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Vikings at Eagles Week 2 Rehash

The Vikings have time to rest from playing two games in five days, but they'll have some climbing to do on the other side of the bye week.

We're continuing the new day-after-game content series to take a deeper look at stats, include more fans' thoughts and add some quotes from Vikings Head Coach Kevin O'Connell.

But the Week 2 installment begins with a statement from the team regarding hate speech and racial slurs that were sent to Alexander Mattison via social media after the game. Mattison posted about the vitriol he received on his Instagram account. The team announced the following statement on Friday:

We are sickened by the hatred and racial slurs directed toward Alexander Mattison following last night's game. There simply is no room for racist words or actions in sports or society. The Vikings will continue to fight to eliminate hate, to educate and to foster a diverse, equitable, and inclusive community that respects and values our unique backgrounds.We stand with Alexander and all players who, unfortunately, experience this type of ignorant and prejudicial behavior, and we ask our fans to continue to fight to eliminate racism.

The NFL also posted the following statement on Twitter:

O'Connell spoke with Twin Cities media members on Friday afternoon and described what Mattison received as "unacceptable and offensive messages."

"I want to first and foremost express my support for Alex, someone that I deeply, deeply care about in our locker room amongst all of our players, but having a chance to speak to Alex today, wanting to check in with him and see how he was doing," O'Connell said. "I know this is not just an isolated incident just from last night for Alex, and just other professional athletes alike. I just don't see that there's any place for it.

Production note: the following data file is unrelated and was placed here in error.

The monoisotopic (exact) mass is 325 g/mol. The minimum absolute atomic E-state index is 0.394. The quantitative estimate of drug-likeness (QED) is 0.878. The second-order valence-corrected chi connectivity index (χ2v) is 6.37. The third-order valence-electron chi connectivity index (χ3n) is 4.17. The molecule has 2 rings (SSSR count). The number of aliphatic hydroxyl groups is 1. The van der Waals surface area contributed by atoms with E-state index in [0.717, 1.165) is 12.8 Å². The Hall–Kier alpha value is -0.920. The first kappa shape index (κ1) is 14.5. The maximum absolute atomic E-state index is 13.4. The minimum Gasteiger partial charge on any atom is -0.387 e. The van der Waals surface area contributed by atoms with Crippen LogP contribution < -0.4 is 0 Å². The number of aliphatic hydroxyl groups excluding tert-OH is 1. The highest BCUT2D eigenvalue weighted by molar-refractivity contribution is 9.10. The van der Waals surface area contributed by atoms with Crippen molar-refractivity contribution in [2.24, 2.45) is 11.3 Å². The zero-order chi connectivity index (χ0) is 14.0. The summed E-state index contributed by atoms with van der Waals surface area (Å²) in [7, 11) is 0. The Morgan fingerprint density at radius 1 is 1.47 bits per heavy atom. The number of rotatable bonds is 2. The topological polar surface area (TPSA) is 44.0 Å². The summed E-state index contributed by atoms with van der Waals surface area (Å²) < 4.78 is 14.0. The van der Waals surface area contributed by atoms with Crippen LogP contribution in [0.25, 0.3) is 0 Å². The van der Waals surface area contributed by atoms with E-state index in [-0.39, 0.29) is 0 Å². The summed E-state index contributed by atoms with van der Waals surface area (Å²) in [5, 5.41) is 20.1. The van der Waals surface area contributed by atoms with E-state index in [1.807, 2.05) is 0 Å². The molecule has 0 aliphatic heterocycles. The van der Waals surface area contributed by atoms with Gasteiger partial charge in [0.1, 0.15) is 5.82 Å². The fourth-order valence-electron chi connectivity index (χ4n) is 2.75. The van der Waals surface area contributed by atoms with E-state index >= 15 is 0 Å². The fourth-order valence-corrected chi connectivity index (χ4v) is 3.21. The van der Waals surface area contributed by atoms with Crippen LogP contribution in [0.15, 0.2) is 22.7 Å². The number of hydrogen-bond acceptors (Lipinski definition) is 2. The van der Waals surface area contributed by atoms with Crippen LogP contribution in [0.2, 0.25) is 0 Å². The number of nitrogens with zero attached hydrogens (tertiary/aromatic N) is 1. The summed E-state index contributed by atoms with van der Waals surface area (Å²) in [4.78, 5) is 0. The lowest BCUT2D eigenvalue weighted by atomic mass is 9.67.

"Racism has no place, regardless of how upset someone may be with fantasy football output or a player's performance," O'Connell added. "It is just unacceptable in any way, shape, or form really in our society, but especially in regards to the treatment of professional athletes and our players. I'm fully behind Alex, and I know his teammates are as well, and this organization is as well. He knows that we're going to do all that we can to support him."

There's not really a transition from that to recapping a football game, but here we are to rehash the Vikings 34-28 loss to the Eagles in Philadelphia.

View game action photos from he Vikings vs. Eagles Week 2 at Lincoln Financial Field.

Next Gen Stats

Wide open space

There were a couple of instances where Philadelphia lost attention toward K.J. Osborn. On one play a defender was incredibly late getting over to cover him at the line of scrimmage, but the ball wasn't snapped before the defender made it over.

Osborn averaged 6.35 yards of receiver separation from defenders. The league average is 2.94, and Justin Jefferson averaged 1.98 on Thursday, for what it's worth.

Those numbers ballooned more on Osborn's 10-yard touchdown catch in the fourth quarter.

According to Next Gen Stats, there were 15.5 yards of separation from the nearest defender, the most on a touchdown thrown into the end zone since 2021. NGS pointed out that the Eagles were in a Cover 3 zone, but Darius Slay wound up running with Jefferson. Slay, Terrell Edmunds and Josh Jobe wound up triple teaming Jefferson after he ran the crossing route combo with Osborn.

Shadow approach